County denies tax break

Published 12:32 pm Wednesday, September 6, 2017

Group claims Virginia tribal status

By Ryan Kushner

Staff writer

An application for a property tax exemption for the Rushmere Community Development Corporation was denied by the Isle of Wight Board of Supervisors due in part to what county staff called “factually questionable” information contained in the request.

RCDC, which applied under the name of the Mathomank Village Tribe, did not have proper permitting to pursue activities it proposed for the property, according to County Administrator Randy Keaton at the Aug. 17 meeting.

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In its application, the non-profit listed plans to create an educational and training facility at the site, which is not allowed under the current rural agricultural conservation (RAC) zoning status of the land, and would require a conditional use permit, according to the staff’s recommendation to the Board.

RCDC president Rosa Turner said in a phone interview that the issue of permits was “irrelevant” to the application. {mprestriction ids=”1,2,3,4,5,6″}

The property in question is located at 4820 Old Stage Highway, which was donated this year to the organization by Turner herself.

A conditional use permit for the property was last issued in 2002 for a daycare facility at 4814 Old Stage Hwy, according to the application.

According to county policy, in order for an organization to acquire tax-exempt property status, it must prove that a minimum of 50 percent of its services are rendered in Isle of Wight County, which Board members said RCDC failed to demonstrate in the application.

Turner said that she had not been informed of this policy by the time of the public hearing for her organization’s request, but said after the meeting that she was expecting a letter from Isle of Wight County Department of Social Services, verifying that a majority of its services are rendered in Isle of Wight, according to Turner.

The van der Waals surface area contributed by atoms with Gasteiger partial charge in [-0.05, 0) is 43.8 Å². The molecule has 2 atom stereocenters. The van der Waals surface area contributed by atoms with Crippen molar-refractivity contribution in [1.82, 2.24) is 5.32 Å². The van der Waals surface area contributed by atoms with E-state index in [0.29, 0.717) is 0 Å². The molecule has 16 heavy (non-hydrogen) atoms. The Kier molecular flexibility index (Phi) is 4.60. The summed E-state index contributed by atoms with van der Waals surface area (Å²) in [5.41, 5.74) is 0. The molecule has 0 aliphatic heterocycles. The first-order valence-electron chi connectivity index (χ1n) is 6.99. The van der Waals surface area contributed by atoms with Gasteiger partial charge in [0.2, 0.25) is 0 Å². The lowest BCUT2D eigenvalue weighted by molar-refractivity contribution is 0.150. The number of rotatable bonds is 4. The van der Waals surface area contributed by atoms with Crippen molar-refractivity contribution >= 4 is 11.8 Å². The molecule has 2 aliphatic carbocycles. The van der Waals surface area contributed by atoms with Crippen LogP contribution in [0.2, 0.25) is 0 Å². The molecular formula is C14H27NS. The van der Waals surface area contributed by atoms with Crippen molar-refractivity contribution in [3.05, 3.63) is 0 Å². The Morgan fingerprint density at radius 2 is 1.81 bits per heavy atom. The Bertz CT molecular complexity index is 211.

“Anything that was withheld, I’m sorry, I can’t provide you with anything that I didn’t receive and our attorney didn’t receive,” Turner told the Board.

Though she plans to submit the verification to the county, Turner said her organization will not reapply for the property tax exemption from the county.

“We’re through talking,” she said in a recent phone interview.

During the meeting, Board members questioned the status of the Mathomank Village Tribe as a federally recognized tribe.

Hardy District Supervisor Rudolph Jefferson said that the application needed to be evaluated on merit and compliance.

“I was trying to find out if the tribe was actually a tribe and I couldn’t really find that out,” said Jefferson, who made the motion to deny the request. “I didn’t really see that anywhere, where it was actually a tribe.”

The application states that the Mathomank Village Tribe will also use the land for activities allowed “under the Federally Recognized Tribally-owned property” such as Pow wows, and states that the property is “sovereign territory.”

The tribe does not appear listed in the Bureau of Indian Affairs’ (BIA) list of federally recognized American Indian tribes, nor is it officially recognized by the state of Virginia.

The Mathomank Village Tribe is also absent from the “petitions in process” page of the U.S. Department of the Interior Indian Affairs website.

The Pamunkey Indian Tribe is currently the only federally recognized tribe in Virginia, according to BIA’s website.

Turner said at the public hearing that the only piece lacking in its application to become federally recognized as a tribe is for land approval.

Since the denial of the application, however, Turner said that she has learned that the organization does not have to wait for the county to sign off on the land before applying to become a federally recognized tribe, and said that she anticipates completing the group’s petition this month.

Turner, along with many members of the group, claims to be a descendent of the Mathomank, a neighboring tribe of the Warraskoyack, who first inhabited what is now Isle of Wight County and are more commonly believed to have been wiped out by early European settlers.

“We are disappointed in the Board’s decision,” said Turner. “We won’t argue, but we will exercise our right to vote in the next election.”  {/mprestriction}